Planes to nowhere? Congress plans to increase small-town airline subsidies

The Essential Air Service spends as much as thousands per passenger in remote areas. Critics say the program is wasteful and was to be phased out after a period of adjustment to ’70s deregulation.

By Alexander C. Hart
September 19, 2009
Reporting from Washington

Ely is a Nevada mining town with a population of 4,000. Located about a four-hour drive north of Las Vegas, it is perhaps most famous as the birthplace of former First Lady Pat Nixon.

Ely also is a beneficiary of Essential Air Service, a federal program established in the 1970s after airline deregulation to prevent small communities from losing access to air travel. But opponents call the program wasteful spending, noting that much of the money provides service to areas with fewer than 30 passengers a day.

This week, the Senate passed a transportation bill that includes a $38-million funding increase for the program, which now stands to receive $175 million.

In 2008, according to Senate Appropriations Committee data, Great Lakes Airlines received a subsidy of about $1.8 million for the 414 passengers it flew to and from Ely — about $4,500 per person.

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Senate Budget Mania

UPDATE 11:43. Senate passes budget 55-43.


The Senate had its hands full today as it continued consideration of the budget. Today was a "vote-a-rama," a quirky part of the budget process where Senators are allowed to propose amendments unfettered. 

As of early this evening, more than 200 had been submitted. Senators frequently demanded roll call votes, which led Sen. Kent Conrad (D-N.D.) to comment that if roll call votes were demanded for all amendments, they would be there for more than a day just to vote on them all.

But as of this post, 82 amendments were approved after a combination of unanimous consent agreements and votes. 

Most of these amendments are political posturing. Since the budget resolution is non-binding, almost all of these amendments have no practical effect. Even if they did, the House's procedure for consideration of the budget will strip out the Senate version and replace it with the version the House passes. Any changes from the House resolution will thus occur in conference committee.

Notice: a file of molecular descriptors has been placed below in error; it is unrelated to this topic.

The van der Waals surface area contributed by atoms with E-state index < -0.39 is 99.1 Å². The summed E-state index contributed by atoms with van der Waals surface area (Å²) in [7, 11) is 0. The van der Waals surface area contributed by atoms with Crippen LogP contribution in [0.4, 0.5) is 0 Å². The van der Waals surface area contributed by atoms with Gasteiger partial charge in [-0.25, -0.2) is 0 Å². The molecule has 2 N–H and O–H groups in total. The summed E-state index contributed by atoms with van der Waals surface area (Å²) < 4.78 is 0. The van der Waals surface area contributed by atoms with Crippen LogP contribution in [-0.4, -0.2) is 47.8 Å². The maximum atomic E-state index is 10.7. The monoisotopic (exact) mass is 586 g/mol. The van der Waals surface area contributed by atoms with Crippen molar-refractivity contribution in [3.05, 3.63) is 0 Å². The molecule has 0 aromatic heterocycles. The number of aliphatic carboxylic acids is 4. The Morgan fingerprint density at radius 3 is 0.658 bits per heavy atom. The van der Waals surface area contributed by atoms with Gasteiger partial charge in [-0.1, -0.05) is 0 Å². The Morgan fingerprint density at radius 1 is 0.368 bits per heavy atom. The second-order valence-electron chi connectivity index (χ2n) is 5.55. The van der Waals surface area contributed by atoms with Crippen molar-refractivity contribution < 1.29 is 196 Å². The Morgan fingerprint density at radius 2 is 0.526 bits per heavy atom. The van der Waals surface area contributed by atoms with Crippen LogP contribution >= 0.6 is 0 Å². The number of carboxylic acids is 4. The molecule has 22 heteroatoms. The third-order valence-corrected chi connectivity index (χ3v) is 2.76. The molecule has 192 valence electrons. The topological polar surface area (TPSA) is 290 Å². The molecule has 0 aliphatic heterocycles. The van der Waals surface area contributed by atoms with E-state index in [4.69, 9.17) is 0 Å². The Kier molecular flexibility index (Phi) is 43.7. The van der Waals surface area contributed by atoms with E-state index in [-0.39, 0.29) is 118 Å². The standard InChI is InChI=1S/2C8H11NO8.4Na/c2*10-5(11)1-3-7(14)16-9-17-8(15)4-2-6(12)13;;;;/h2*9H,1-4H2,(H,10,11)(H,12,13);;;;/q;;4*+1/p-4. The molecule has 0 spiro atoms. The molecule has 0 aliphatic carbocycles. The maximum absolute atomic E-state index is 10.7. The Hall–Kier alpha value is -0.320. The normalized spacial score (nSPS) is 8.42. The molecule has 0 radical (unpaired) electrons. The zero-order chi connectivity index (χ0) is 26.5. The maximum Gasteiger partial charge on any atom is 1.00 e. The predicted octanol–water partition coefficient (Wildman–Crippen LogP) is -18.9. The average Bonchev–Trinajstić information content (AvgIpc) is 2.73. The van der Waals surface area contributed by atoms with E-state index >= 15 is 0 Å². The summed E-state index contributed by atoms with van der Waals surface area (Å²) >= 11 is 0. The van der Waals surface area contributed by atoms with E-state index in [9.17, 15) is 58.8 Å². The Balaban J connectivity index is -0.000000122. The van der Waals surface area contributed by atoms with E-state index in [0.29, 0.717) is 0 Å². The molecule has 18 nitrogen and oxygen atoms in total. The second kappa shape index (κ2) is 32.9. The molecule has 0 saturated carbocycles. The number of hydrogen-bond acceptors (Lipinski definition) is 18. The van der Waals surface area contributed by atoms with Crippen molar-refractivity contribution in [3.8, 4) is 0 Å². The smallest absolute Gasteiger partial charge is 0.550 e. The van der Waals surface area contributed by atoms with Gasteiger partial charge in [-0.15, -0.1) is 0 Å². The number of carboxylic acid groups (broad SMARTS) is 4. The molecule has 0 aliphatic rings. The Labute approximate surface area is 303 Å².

Meaningless or not, here is a quick pick of three important (or interesting) amendments passed today:

1. This one is actually a pair, S.AMDT 873 (from Sen. Jon Kyl (R-Ariz.)) and S.AMDT 974, from Sen. Dick Durbin (D-Ill.). Kyl's amendment raised the estate tax exemption to $5 million and lowers the tax rate to 35 percent. Durbin's amendment bans any legislation that has an estate-tax rate below 45 percent. The two have almost exactly opposite effects. The amendments passed 51-48 and 56-43, respectively.

2. S. AMDT 910, proposed by Sen. Lindsey Graham (R-S.C.), prohibits legislation that includes a national energy tax that would affect the middle class. According to the amendment, "The term  `National energy tax increase'' means any legislation that the Congressional Budget Office would score as leading to an increase in the costs of producing, generating or consuming energy." This amendment passed 65-33.

3. S. AMDT 803, sponsored by Republican Sen. John Thune of South Dakota, requires a 60-vote threshold for legislation that would increase revenues raised by lowering the deduction for charitable giving. The Senate version of the budget contains no such provisions, but it did not impede the measure on its way to passing 94-3.